It came almost as if on cue.
The Defence Committee report this week which recommended a statute of limitations for armed forces members, covering Troubles-related incidents, up to the signing of the 1998 Belfast Agreement, then said this:
“It would also be a matter for the next government to decide, after appropriate consultations, whether the statute of limitations should cover all Troubles-related incidents.”
You will have heard howls of outrage this week from some republicans and their apologists over this recommendation of statute of limitations for police and army.
But there seemed to be no real sense of outrage.
Many of these people would be happy with the suggestion in the report: a de facto amnesty all round, for security forces and paramilitary alike, so long as there was a continuation of all the inquiries into the state.
This is almost exactly the wrong way to go about things. It means that we collapse into an amnesty, and then a vast army of findings against the state continue, so that republicans win the narrative.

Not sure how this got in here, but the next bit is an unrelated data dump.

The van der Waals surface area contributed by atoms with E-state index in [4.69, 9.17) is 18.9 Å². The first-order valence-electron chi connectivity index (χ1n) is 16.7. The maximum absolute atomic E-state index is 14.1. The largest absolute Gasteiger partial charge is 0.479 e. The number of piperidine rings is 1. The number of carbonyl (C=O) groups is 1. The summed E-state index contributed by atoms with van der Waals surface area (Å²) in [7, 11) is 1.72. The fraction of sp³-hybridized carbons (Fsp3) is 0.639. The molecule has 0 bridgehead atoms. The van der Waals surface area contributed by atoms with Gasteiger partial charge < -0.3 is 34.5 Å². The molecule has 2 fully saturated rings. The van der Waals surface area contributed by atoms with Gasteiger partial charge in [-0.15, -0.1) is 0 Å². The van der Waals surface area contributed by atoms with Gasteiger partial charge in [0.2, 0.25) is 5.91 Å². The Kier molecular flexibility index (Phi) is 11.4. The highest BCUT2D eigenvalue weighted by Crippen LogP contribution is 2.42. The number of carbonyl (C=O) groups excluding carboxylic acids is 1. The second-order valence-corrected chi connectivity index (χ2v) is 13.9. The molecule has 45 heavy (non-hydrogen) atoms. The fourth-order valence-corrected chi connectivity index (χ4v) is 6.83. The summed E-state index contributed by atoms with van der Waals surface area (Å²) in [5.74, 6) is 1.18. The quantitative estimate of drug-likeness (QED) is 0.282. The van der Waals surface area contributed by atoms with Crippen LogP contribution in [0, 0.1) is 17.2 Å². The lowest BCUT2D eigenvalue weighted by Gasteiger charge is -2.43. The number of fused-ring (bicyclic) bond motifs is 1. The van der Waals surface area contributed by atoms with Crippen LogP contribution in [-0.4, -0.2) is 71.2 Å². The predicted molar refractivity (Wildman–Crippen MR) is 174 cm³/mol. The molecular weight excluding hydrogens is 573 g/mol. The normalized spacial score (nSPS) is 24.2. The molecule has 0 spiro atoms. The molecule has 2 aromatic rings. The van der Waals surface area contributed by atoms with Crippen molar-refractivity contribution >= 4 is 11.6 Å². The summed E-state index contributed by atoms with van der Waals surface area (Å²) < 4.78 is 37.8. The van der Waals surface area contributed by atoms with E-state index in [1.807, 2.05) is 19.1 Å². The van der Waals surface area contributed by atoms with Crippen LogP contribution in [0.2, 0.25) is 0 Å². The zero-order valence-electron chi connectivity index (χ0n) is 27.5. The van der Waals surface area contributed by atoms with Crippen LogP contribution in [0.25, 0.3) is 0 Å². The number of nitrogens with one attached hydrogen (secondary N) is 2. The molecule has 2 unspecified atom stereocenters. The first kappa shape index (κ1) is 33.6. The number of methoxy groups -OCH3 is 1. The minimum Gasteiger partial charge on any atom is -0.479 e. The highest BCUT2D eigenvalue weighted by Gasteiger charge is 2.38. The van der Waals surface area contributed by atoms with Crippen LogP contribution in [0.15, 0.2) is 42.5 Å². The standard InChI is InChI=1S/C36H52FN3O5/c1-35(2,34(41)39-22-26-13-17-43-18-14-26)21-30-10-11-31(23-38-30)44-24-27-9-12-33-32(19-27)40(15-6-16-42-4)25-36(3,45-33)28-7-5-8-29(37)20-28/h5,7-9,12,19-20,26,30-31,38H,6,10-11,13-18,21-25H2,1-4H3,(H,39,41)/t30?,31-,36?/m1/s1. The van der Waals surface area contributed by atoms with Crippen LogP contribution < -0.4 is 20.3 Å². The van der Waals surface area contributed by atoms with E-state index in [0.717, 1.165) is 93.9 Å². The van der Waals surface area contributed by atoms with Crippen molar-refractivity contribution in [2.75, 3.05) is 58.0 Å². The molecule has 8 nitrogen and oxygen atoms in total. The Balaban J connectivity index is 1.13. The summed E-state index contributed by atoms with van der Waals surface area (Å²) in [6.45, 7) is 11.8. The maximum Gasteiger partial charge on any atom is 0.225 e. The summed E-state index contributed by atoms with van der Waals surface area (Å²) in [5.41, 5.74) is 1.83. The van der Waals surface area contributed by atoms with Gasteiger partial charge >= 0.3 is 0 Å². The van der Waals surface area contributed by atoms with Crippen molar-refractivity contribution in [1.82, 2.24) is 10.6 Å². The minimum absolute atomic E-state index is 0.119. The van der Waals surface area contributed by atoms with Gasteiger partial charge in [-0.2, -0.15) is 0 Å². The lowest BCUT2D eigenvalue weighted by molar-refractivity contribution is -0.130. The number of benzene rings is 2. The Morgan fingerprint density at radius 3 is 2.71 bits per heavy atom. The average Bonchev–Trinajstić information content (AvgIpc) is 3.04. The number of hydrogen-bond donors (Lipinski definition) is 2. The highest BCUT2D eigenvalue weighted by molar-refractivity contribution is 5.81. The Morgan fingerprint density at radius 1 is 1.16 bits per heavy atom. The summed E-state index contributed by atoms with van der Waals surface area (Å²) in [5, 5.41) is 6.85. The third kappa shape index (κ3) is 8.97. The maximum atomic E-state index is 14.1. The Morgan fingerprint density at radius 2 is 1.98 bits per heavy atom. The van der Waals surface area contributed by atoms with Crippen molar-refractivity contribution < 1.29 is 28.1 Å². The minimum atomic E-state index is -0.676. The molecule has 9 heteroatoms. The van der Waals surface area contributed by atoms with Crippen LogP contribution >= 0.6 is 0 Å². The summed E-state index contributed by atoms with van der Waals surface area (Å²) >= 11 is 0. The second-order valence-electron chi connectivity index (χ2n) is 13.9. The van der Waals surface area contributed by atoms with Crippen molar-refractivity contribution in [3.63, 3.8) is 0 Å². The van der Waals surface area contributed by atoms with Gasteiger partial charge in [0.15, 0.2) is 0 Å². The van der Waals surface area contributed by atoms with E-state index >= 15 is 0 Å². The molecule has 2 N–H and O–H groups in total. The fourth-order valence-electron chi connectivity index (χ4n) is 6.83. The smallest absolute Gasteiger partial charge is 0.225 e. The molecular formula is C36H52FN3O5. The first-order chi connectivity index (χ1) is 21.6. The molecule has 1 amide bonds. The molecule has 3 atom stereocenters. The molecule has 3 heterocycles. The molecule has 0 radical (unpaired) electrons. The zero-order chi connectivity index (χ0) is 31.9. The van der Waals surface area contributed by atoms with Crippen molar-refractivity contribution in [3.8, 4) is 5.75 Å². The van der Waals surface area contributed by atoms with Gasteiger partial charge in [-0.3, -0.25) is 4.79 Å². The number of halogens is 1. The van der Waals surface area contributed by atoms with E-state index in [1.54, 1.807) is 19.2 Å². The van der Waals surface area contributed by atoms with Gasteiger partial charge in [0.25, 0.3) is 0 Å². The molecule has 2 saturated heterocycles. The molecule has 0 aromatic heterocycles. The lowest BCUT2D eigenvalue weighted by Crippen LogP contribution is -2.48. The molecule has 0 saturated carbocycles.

I suggest a different way of moving forward.
Since republicans want this approach to the past, of no amnesties and legacy investigations, then we should give it to them.
But first we need a standalone Conservative government, if there is one on June 9, to commission a full audit of the amount of taxpayer cash that has been spent investigating the state over the last decade: the legacy inquests so far, the PSNI legacy branch probes into state wrongdoing, the Ombudsman historic probes and, perhaps most important of all, the precise amount of legal aid that has been paid to the many anti state cases in the Northern Ireland courts.
Then it would be reasonable to even-up investigative funding radically, so it is pro rata to Troubles deaths (ie 90% on terrorists), and push ahead with large-scale prosecutions, also on a pro rata basis.
• Ben Lowry (@BenLowry2) is News Letter deputy editor